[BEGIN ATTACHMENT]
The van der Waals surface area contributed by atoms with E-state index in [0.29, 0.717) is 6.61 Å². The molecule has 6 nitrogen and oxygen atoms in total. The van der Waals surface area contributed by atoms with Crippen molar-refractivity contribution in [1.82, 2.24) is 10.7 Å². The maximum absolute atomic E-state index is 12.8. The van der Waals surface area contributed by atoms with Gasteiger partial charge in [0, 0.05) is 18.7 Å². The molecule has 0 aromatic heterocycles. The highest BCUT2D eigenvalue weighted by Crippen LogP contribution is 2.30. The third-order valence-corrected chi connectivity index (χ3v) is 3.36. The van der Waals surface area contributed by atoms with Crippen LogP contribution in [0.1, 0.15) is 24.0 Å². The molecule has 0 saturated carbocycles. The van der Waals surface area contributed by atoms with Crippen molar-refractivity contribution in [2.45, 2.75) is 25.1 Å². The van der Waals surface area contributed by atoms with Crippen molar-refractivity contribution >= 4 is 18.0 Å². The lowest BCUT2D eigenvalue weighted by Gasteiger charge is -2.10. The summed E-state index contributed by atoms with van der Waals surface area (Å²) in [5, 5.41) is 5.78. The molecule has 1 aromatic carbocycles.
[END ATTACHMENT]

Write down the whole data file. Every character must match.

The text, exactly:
The van der Waals surface area contributed by atoms with E-state index in [0.29, 0.717) is 6.61 Å². The molecule has 6 nitrogen and oxygen atoms in total. The van der Waals surface area contributed by atoms with Crippen molar-refractivity contribution in [1.82, 2.24) is 10.7 Å². The maximum absolute atomic E-state index is 12.8. The van der Waals surface area contributed by atoms with Gasteiger partial charge in [0, 0.05) is 18.7 Å². The molecule has 0 aromatic heterocycles. The highest BCUT2D eigenvalue weighted by Crippen LogP contribution is 2.30. The third-order valence-corrected chi connectivity index (χ3v) is 3.36. The van der Waals surface area contributed by atoms with Crippen LogP contribution in [0.1, 0.15) is 24.0 Å². The molecule has 0 saturated carbocycles. The van der Waals surface area contributed by atoms with Crippen molar-refractivity contribution in [2.45, 2.75) is 25.1 Å². The van der Waals surface area contributed by atoms with Crippen molar-refractivity contribution >= 4 is 18.0 Å². The lowest BCUT2D eigenvalue weighted by Gasteiger charge is -2.10. The summed E-state index contributed by atoms with van der Waals surface area (Å²) in [5, 5.41) is 5.78. The molecule has 1 aromatic carbocycles.